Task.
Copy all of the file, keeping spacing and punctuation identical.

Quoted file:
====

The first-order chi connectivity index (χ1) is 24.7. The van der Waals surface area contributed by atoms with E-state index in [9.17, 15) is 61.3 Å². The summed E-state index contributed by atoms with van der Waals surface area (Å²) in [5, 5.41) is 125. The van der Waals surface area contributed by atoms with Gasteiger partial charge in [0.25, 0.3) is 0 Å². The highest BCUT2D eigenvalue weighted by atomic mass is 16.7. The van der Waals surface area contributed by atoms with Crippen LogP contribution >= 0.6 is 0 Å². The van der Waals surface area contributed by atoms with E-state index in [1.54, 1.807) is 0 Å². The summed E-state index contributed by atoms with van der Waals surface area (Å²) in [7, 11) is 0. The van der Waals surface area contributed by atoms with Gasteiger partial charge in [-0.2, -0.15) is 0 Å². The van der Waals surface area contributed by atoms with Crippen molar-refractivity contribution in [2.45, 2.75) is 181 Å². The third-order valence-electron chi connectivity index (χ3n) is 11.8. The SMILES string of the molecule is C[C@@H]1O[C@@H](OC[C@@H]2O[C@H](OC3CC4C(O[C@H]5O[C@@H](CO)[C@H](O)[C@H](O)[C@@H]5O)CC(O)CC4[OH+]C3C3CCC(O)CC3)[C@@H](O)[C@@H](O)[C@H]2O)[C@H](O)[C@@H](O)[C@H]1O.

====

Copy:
The first-order chi connectivity index (χ1) is 24.7. The van der Waals surface area contributed by atoms with E-state index in [9.17, 15) is 61.3 Å². The summed E-state index contributed by atoms with van der Waals surface area (Å²) in [5, 5.41) is 125. The van der Waals surface area contributed by atoms with Gasteiger partial charge in [0.25, 0.3) is 0 Å². The highest BCUT2D eigenvalue weighted by atomic mass is 16.7. The van der Waals surface area contributed by atoms with Crippen LogP contribution >= 0.6 is 0 Å². The van der Waals surface area contributed by atoms with E-state index in [1.54, 1.807) is 0 Å². The summed E-state index contributed by atoms with van der Waals surface area (Å²) in [7, 11) is 0. The van der Waals surface area contributed by atoms with Gasteiger partial charge in [-0.2, -0.15) is 0 Å². The van der Waals surface area contributed by atoms with Crippen molar-refractivity contribution in [2.45, 2.75) is 181 Å². The third-order valence-electron chi connectivity index (χ3n) is 11.8. The SMILES string of the molecule is C[C@@H]1O[C@@H](OC[C@@H]2O[C@H](OC3CC4C(O[C@H]5O[C@@H](CO)[C@H](O)[C@H](O)[C@@H]5O)CC(O)CC4[OH+]C3C3CCC(O)CC3)[C@@H](O)[C@@H](O)[C@H]2O)[C@H](O)[C@@H](O)[C@H]1O.